12 April 2019 St Augustine to Cumberland Island, Georgia
We were up before sunset and headed off into the still, misty morning. Most of the route was through rural settings with marsh land and occasional communities. We saw many flocks of White Pelicans, which with a 9-foot wingspan, are one of the largest birds in North America. They are spend their summers in the northern state of the USA and Canada and migrate here for the winter.
There were 4 horrible sections of the ICW where shoaling has been occurring. The Aqua Map app came out with flying colours and we safely negotiated the torturous routes through the shoals – the minimum depth we saw was 3.4 metres at half tide.
After 60 miles of stress, we arrived at Fernandina Beach at about 17:00. There are two huge paper manufacturing factories either side of the town, which don’t look very attractive and the smell is awful when you’re down wind of the smoke stacks, so we carried on another 5 miles to the secluded and peaceful Cumberland Island, which is just over the state line in Georgia.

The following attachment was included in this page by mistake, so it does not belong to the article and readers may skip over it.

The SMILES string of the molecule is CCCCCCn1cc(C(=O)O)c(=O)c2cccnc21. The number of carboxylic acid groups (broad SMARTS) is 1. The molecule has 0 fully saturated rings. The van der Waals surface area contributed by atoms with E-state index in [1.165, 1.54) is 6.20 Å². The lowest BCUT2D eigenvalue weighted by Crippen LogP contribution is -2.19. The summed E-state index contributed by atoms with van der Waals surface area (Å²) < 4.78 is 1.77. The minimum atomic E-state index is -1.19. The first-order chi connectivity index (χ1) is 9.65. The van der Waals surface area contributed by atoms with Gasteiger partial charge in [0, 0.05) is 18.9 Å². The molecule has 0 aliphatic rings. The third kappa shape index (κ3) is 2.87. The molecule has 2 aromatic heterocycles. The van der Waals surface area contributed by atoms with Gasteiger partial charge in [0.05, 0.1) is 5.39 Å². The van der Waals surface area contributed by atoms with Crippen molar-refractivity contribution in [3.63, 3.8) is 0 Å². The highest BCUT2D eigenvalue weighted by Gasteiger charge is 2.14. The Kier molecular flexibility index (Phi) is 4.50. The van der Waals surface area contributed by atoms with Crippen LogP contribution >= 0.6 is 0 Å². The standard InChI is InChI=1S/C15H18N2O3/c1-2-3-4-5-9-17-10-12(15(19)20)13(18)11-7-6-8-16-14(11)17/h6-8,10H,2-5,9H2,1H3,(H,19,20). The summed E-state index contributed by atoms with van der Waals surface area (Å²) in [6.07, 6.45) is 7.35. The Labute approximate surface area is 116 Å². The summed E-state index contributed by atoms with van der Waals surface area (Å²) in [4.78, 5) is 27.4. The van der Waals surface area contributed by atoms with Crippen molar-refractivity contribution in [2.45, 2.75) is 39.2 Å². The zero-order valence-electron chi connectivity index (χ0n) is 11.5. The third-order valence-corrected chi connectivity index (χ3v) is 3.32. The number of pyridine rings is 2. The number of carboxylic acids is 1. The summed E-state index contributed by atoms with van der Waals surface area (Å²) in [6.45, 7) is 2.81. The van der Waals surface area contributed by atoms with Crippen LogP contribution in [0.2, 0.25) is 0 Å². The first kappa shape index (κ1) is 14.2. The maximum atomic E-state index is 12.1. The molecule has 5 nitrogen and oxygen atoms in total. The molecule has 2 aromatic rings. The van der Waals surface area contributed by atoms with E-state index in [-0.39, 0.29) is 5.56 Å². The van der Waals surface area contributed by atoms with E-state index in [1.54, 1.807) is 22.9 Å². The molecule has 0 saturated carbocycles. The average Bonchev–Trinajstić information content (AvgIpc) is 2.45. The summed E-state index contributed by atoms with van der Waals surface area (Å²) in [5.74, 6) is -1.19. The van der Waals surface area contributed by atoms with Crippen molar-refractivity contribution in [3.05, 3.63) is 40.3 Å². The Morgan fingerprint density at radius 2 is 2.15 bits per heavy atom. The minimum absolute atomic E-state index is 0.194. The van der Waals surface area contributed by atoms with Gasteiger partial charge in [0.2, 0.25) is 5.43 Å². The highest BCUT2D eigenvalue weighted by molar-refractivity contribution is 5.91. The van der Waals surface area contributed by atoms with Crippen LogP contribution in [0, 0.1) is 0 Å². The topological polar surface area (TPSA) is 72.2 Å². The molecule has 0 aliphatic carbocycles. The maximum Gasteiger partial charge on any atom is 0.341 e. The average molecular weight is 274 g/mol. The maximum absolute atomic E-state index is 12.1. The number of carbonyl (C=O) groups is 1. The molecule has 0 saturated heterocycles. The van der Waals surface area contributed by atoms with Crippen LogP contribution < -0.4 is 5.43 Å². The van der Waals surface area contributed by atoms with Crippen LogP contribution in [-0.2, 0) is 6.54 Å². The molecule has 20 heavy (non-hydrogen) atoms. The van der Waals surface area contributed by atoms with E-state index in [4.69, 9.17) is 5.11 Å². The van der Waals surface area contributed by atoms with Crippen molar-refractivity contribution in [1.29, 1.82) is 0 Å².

13 April 2019 Cumberland Island, Georgia
From here we want to head to Beaufort, which is 360 miles away. The ICW is too shallow for our 2 metre draft, so we need to sail along the coast, which will take 2½ to 3 days. Unfortunately the weather isn’t playing ball and we can’t get a big enough window to do that in one leg. So we’re looking to do shorter overnight passages, jumping up the coast with our next stop at Charleston, South Carolina which is 160 miles away.
After all the motoring yesterday, I decided to check the engine and to my dismay, I found that the damn sea water pump was leaking again – must be a record for it to fail after only one day. Fortunately, I had another seal, so I removed the pump and stripped it down. I couldn’t see any damage on the feather-edge lip of the seal, but there seemed to be signs of a leak past the outer edge of the seal where it fits in the pump body.